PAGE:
RECORDATION TAX REDUCTION

Comprehensive guide to DC’s reduced recordation tax benefit for first-time homebuyers

How to qualify

District of Columbia lawmakers designed the Reduced Recordation Tax Rate benefit to ease the tax burden for first-time homebuyers who qualify.

Under the reduction benefit, the recordation tax paid at settlement for houses and condos is reduced to 0.725%. (Transfer taxes paid by the seller remain unchanged at 1.1% or 1.45% depending on the sales price.)

To receive the recordation tax reduction benefit, your title company will file an application with the Office of Tax and Revenue at closing. To do so, they will require you to provide the proper documentation showing you satisfy the property and household income requirements and that you meet the criteria of a DC first-time homebuyer.

Household income and purchase price thresholds change from time to time, but we do our best to keep our information on DC Reduced Recordation Tax Rate benefit up to date.

Information deemed accurate but not guaranteed. Updated 5 October 2021.

Property Eligibility

The maximum sales price cannot exceed $658,500.

To be eligible, a property must also qualify for DC’s Homestead Deduction. The reduced rate will not be available to property that fails to qualify, and appropriate additional tax may be imposed.

Household Income

The income limits to qualify for Reduced Recordation Tax Rate for DC first-time homebuyers are as follows:

  • Persons in household
    Household income limits
    1.
    $162,540
    2.
    $185,760
    3.
    $208,980
    4.
    $232,200
    5.
    $250,920
    6.
    $269,460
    7.
    $288,000
    8.
    $306,540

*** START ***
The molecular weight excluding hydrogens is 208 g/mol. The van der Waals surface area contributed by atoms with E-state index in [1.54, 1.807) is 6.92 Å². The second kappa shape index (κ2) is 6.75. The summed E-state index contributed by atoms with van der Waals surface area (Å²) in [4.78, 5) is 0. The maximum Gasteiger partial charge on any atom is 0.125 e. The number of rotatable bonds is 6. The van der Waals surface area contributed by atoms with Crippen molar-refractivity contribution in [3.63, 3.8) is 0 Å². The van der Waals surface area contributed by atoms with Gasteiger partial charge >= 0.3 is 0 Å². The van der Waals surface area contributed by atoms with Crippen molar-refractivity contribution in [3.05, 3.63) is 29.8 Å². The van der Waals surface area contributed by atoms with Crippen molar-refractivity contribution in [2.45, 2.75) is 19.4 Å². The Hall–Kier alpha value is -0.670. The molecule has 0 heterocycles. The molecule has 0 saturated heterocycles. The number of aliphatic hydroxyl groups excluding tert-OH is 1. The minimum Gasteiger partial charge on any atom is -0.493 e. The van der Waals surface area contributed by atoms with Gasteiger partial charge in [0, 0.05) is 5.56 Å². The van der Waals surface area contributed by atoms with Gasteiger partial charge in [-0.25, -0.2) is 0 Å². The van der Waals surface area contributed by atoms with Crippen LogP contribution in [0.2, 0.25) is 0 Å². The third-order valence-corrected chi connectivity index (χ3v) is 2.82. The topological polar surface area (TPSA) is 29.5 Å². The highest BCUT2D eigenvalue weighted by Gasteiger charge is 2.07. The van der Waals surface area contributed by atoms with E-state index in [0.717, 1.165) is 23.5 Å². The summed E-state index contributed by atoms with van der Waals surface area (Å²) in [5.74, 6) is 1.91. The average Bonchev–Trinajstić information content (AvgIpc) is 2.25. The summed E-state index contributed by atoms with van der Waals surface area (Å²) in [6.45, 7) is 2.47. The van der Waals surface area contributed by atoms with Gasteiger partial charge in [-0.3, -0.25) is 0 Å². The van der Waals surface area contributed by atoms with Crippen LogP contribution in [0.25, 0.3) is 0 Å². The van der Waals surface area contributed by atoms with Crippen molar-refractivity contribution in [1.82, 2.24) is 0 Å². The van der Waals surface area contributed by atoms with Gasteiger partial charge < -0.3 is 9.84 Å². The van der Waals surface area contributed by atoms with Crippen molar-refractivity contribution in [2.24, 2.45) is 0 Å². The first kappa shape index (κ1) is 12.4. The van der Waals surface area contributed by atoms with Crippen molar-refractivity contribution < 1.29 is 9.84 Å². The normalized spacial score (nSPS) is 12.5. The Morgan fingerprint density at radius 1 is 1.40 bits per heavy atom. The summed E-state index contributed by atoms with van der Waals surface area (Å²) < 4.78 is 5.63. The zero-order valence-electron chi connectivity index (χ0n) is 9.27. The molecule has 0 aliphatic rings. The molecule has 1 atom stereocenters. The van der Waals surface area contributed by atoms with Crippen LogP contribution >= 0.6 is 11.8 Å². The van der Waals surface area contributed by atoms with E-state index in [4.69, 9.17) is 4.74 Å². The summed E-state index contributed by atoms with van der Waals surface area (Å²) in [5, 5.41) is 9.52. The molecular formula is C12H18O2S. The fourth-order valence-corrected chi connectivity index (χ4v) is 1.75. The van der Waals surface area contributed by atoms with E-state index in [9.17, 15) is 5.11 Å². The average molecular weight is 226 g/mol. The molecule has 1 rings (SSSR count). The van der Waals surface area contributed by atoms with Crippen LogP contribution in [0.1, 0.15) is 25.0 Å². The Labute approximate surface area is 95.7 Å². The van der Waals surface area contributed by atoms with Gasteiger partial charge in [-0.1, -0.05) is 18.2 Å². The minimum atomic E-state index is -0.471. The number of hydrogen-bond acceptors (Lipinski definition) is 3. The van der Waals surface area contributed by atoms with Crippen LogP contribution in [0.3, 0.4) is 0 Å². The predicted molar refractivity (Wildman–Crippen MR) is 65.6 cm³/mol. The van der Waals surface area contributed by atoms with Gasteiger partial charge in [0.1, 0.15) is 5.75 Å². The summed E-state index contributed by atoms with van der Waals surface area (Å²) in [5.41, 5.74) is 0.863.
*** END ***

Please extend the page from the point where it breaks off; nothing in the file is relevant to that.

All individuals listed on the deed, whether residing in the property or not, plus individuals not listed on the deed who reside or will reside in the property will have to provide a copy of their U.S. Individual Tax Return (Form 1040) that was filed immediately prior to closing and recording of the deed.

Tenants occupying a separate dwelling unit under a written lease and individuals under age 18 do not count toward income limits.

Required Documentation

Be sure your Reduced Recordation Tax Rate application packet contains the following:

  • (a) Copy of the Settlement Statement or Closing Disclosure Form
  • (b) Copy of the DC Homestead Deduction application
  • (c) Copy of each applicant’s entire U.S. Individual Income Tax Return (Form 1040) filed immediately before closing and recording of the deed
  • (d) Additional documentation may be required if the applicant previously owned a property in DC with an ex-spouse but is now divorced or separated, or if the Recorder of Deeds deems it necessary for an audit of the application.

DC Reduced Recordation Tax Rate Application

Download a copy »

FAQs

How does DC define a first-time homebuyer?

A “DC first-time homebuyer” is defined as an individual purchaser who has never owned eligible property as the individual’s principal residence. DC Official Code § 42-1101(16). The term also includes an individual who has divorced or separated and who, by a written settlement agreement or court order, did not obtain an ownership interest in a principal residence that had previously been jointly owned. In order for a deed to qualify for the reduced rate, each grantee named in the deed must be a first-time District homebuyer.

Do I have to be a DC resident to qualify?

You must be domiciled in the District of Columbia or have plans to immediately reside in the District of Columbia.

Can I share the recordation reduction benefit with the seller?

No. Applicants are eligible for the reduced rate of tax only if the entire benefit of tax reduction is allocated to the qualifying homebuyer(s) listed on the deed. The seller(s) must pay their transfer tax due on the sale of the property.

I previously owned a home in DC with an ex-spouse. Does this preclude me from qualifying for the reduced recordation tax rate benefit?

If your only prior ownership of real property as the principal place of residence in DC was a join ownership with an ex-spouse to whom you are now separated or divorced, you may still qualify for the benefit.

You will have to submit a copy of a written separation agreement or court order showing you’ve relinquished ownership of the real property to the ex-spouse.

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Closing Costs Explained…

Closing costs include taxes, lender fees and title fees that a homebuyer pays at settlement. Watch this video to prepare for the process.